Insects are the most diverse and abundant animals that share our world, and conservation initiatives are increasingly needed and being implemented globally, to safe guard the wealth of individual species. This book provides sufficient background information, illustrated by examples from many parts of the world, to enable more confident and efficient progress towards the conservation of these ecologically indispensable animals. Writing for graduate students, academic researchers and professionals, Tim New describes the major ingredients for insect species management and conservation, and how these may be integrated into effective practical management and recovery plans.
Amphibian species around the world are unusually vulnerable to a variety of threats, by no means all of which are properly understood. Volume 11 in this major series will be published in parts devoted to the causes of amphibian decline and to conservation measures in regions of the world; this Part 3 is concerned with Western Europe (Britain, Ireland, The Netherlands, Belgium, France, Spain and Portugal). Experts from each country contribute a chapter describing the ecological background and the conservation status of affected species, with an emphasis on native species. As well as infectious diseases and parasites (also covered in a general chapter), threats take the form of introduced and invasive species, pollution, destruction and alteration of habitat, and climate change. These are discussed as they affect each species. All these countries have monitoring schemes and conservation programmes, whose origins and activities are described. Recommendations for action are also made. Edited by leading scholars in the field, Volume 11, when complete, will therefore provide a definitive survey of the amphibian predicament and a stimulus to further research with the objective of arresting the global decline of an entire class of animal.
This book is about conflicts between different stakeholder groups triggered by protected species that compete with humans for natural resources. It presents key ecological features of typical conflict species and mitigation strategies including technical mitigation and the design of participatory decision strategies involving relevant stakeholders. The book provides a European perspective, but also develops a global framework for the development of action plans.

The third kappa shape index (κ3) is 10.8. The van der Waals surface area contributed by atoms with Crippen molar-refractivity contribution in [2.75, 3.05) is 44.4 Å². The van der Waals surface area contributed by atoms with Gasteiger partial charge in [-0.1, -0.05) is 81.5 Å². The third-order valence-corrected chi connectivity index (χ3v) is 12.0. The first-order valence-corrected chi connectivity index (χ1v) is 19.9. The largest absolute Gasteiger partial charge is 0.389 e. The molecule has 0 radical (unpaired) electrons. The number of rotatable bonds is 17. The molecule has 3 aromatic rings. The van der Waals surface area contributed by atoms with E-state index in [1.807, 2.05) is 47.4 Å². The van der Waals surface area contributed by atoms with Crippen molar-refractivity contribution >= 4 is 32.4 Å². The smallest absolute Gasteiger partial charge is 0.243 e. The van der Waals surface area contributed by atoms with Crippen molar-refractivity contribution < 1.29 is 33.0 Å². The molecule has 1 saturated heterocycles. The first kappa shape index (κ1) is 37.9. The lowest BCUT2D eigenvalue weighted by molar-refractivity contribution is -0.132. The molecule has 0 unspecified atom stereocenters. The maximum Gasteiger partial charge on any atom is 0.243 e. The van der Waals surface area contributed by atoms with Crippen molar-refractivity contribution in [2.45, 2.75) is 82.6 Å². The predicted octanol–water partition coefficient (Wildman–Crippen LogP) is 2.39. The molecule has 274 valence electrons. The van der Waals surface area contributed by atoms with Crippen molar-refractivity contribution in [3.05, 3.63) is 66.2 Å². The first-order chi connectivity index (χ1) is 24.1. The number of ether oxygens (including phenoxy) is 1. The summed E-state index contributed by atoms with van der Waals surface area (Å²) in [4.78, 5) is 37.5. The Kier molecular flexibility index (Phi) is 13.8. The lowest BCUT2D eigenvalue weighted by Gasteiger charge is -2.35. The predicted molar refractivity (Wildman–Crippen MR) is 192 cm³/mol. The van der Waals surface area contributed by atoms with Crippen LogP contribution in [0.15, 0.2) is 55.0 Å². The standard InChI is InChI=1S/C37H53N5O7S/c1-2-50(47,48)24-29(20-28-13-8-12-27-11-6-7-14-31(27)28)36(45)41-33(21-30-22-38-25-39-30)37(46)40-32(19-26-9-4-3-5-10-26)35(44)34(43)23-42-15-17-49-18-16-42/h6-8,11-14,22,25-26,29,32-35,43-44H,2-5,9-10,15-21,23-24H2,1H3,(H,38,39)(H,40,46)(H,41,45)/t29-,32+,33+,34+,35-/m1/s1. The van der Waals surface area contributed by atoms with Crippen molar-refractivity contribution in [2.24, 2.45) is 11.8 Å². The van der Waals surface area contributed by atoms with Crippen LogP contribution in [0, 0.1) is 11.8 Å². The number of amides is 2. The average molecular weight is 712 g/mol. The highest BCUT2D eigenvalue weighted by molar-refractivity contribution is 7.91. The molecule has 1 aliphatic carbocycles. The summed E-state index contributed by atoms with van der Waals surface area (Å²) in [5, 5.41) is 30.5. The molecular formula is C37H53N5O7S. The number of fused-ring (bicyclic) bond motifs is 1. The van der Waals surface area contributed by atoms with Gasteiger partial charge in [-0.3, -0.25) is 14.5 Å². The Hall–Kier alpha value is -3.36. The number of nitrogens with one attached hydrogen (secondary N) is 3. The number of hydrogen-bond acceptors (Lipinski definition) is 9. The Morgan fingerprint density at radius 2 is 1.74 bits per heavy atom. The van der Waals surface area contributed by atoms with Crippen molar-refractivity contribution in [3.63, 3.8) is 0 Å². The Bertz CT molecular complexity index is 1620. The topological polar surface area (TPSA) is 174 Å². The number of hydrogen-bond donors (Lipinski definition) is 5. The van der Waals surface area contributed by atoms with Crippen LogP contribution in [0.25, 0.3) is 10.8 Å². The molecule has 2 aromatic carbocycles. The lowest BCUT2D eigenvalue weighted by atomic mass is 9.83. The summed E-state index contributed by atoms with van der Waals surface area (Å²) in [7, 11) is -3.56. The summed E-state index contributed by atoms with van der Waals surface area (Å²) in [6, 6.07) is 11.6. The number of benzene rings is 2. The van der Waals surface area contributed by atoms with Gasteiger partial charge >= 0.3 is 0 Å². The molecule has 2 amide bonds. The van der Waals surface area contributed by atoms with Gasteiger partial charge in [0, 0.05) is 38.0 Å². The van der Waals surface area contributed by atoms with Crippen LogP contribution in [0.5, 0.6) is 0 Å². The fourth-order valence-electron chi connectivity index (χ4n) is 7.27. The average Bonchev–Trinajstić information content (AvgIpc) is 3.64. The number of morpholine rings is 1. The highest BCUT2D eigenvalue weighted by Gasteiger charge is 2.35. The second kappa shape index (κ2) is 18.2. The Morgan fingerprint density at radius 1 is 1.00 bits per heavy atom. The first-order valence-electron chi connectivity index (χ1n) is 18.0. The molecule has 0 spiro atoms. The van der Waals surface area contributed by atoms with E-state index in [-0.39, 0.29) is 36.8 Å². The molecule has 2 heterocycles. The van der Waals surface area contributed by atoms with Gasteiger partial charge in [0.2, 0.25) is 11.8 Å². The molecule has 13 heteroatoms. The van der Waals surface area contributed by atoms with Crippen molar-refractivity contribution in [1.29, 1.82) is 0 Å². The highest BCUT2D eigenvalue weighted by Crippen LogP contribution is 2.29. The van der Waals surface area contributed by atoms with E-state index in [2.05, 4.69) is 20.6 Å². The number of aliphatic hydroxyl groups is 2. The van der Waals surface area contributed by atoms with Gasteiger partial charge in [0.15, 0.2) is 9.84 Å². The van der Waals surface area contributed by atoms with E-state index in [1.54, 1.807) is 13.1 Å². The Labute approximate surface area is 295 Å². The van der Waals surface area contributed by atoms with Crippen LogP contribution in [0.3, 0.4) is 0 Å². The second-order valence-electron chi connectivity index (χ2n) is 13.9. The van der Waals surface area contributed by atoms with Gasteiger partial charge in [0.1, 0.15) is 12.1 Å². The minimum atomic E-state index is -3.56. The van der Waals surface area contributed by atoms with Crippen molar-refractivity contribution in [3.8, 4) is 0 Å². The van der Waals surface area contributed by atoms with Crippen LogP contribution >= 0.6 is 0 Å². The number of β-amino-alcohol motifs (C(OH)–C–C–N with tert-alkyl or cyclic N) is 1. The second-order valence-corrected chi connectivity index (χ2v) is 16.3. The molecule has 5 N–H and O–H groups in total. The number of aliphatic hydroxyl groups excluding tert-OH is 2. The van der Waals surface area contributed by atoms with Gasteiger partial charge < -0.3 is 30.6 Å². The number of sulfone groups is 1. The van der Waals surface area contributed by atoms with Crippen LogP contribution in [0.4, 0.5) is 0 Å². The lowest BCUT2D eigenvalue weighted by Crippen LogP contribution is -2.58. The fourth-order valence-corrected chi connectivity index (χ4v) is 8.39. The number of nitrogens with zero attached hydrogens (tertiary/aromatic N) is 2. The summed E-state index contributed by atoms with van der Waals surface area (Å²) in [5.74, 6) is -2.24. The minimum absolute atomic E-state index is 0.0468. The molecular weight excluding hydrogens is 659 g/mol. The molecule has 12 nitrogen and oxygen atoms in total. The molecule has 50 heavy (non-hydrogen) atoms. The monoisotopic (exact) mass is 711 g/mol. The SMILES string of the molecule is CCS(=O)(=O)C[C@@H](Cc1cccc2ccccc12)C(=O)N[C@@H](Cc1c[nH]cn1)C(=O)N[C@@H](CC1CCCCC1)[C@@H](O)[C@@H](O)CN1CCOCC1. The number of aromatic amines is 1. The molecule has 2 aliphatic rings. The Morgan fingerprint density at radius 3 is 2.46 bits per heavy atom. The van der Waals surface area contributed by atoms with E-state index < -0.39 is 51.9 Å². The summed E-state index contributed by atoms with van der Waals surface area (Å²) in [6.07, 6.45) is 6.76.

Savannah habitats comprise an ecologically important, but ultimately fragile, ecosystem. They constitute one of the largest biomes on Earth, covering almost 20% of the land surface, and can be simply described as tropical and subtropical grasslands with scattered bushes and trees. Most savannahs occur in Africa, although smaller areas can be found in South America, India, and Australia. They form a rich mosaic of diverse ecosystems, and this book offers a concise but comprehensive introduction to their ecology, biodiversity, and conservation. The Biology of African Savannahs describes the major plants (grasses, and trees such as Acacia) and animals (mainly large mammals) that live in this habitat, and examines the biological and ecological factors that influence their population size, interactions (such as predation), and community composition. Conservation issues such as climate change, hunting, and conflict between wildlife and domestic animals are also discussed. This new edition has been updated throughout with the latest research in the field, and contains new technique boxes which introduce readers to some of the analytical methods used to study African savannahs. This accessible text is suitable for both senior undergraduate and graduate students taking courses in savannah and tropical ecology as part of a wider ecology and/or conservation biology degree programme. It will also be of relevance and use to the many professional ecologists and conservation practitioners requiring a concise but authoritative overview of the topic.
This volume examines the topic of local biodiversity conservation in the Asia-Pacific region, one of the most rapidly changing areas in the world. With a focus on aquatic systems, this book offers insight on the state of local biodiversity, challenges in management and conservation of biodiversity, and newly developed methods for monitoring biodiversity. In addition, because the service provided by an ecosystem for humans is interlinked with conservation, the final part is dedicated to evaluating the socioeconomic aspect of ecosystem services, with special reference to local biodiversity. In effect, all contributions provide information that is invaluable for effective conservation and sustainable use of biodiversity. This work will interest all stakeholders in biodiversity conservation, including policy makers, NPOs, NGOs, environment-related industries, and biodiversity researchers, not only in the Asia-Pacific region, but also across the entire globe.